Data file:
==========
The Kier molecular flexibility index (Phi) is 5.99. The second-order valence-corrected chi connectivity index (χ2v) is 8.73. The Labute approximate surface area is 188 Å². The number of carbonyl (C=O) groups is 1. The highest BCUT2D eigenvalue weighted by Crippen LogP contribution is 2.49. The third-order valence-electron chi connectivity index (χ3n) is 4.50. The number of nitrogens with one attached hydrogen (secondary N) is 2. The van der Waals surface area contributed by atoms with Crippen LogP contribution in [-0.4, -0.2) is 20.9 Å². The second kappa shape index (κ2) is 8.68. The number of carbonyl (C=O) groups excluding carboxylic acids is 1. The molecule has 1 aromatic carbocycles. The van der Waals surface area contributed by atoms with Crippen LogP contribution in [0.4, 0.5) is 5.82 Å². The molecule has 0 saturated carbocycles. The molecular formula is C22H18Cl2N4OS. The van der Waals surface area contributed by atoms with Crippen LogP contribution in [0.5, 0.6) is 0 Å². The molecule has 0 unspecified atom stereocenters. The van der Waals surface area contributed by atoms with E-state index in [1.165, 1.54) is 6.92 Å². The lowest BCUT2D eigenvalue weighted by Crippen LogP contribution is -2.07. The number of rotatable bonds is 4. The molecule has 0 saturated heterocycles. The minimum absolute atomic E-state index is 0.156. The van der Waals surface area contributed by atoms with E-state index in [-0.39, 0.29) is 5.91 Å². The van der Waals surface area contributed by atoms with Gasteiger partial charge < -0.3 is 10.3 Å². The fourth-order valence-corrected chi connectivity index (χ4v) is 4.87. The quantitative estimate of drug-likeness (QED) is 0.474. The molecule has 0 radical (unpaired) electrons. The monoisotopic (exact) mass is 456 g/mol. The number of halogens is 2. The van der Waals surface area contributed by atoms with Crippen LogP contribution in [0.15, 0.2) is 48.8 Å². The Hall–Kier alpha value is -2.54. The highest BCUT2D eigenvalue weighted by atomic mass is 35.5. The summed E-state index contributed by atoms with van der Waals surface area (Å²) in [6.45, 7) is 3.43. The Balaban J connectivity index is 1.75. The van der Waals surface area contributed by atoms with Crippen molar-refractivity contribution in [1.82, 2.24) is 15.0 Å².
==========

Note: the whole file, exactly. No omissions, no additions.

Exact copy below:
The Kier molecular flexibility index (Phi) is 5.99. The second-order valence-corrected chi connectivity index (χ2v) is 8.73. The Labute approximate surface area is 188 Å². The number of carbonyl (C=O) groups is 1. The highest BCUT2D eigenvalue weighted by Crippen LogP contribution is 2.49. The third-order valence-electron chi connectivity index (χ3n) is 4.50. The number of nitrogens with one attached hydrogen (secondary N) is 2. The van der Waals surface area contributed by atoms with Crippen LogP contribution in [-0.4, -0.2) is 20.9 Å². The second kappa shape index (κ2) is 8.68. The number of carbonyl (C=O) groups excluding carboxylic acids is 1. The molecule has 1 aromatic carbocycles. The van der Waals surface area contributed by atoms with Crippen LogP contribution in [0.4, 0.5) is 5.82 Å². The molecule has 0 saturated carbocycles. The molecular formula is C22H18Cl2N4OS. The van der Waals surface area contributed by atoms with Crippen LogP contribution in [0.5, 0.6) is 0 Å². The molecule has 0 unspecified atom stereocenters. The van der Waals surface area contributed by atoms with E-state index in [1.165, 1.54) is 6.92 Å². The lowest BCUT2D eigenvalue weighted by Crippen LogP contribution is -2.07. The number of rotatable bonds is 4. The molecule has 0 saturated heterocycles. The minimum absolute atomic E-state index is 0.156. The van der Waals surface area contributed by atoms with E-state index in [-0.39, 0.29) is 5.91 Å². The van der Waals surface area contributed by atoms with Gasteiger partial charge < -0.3 is 10.3 Å². The fourth-order valence-corrected chi connectivity index (χ4v) is 4.87. The quantitative estimate of drug-likeness (QED) is 0.474. The molecule has 0 radical (unpaired) electrons. The monoisotopic (exact) mass is 456 g/mol. The number of halogens is 2. The van der Waals surface area contributed by atoms with Crippen LogP contribution in [0.15, 0.2) is 48.8 Å². The Hall–Kier alpha value is -2.54. The highest BCUT2D eigenvalue weighted by atomic mass is 35.5. The summed E-state index contributed by atoms with van der Waals surface area (Å²) in [6.45, 7) is 3.43. The Balaban J connectivity index is 1.75. The van der Waals surface area contributed by atoms with Crippen molar-refractivity contribution in [1.82, 2.24) is 15.0 Å².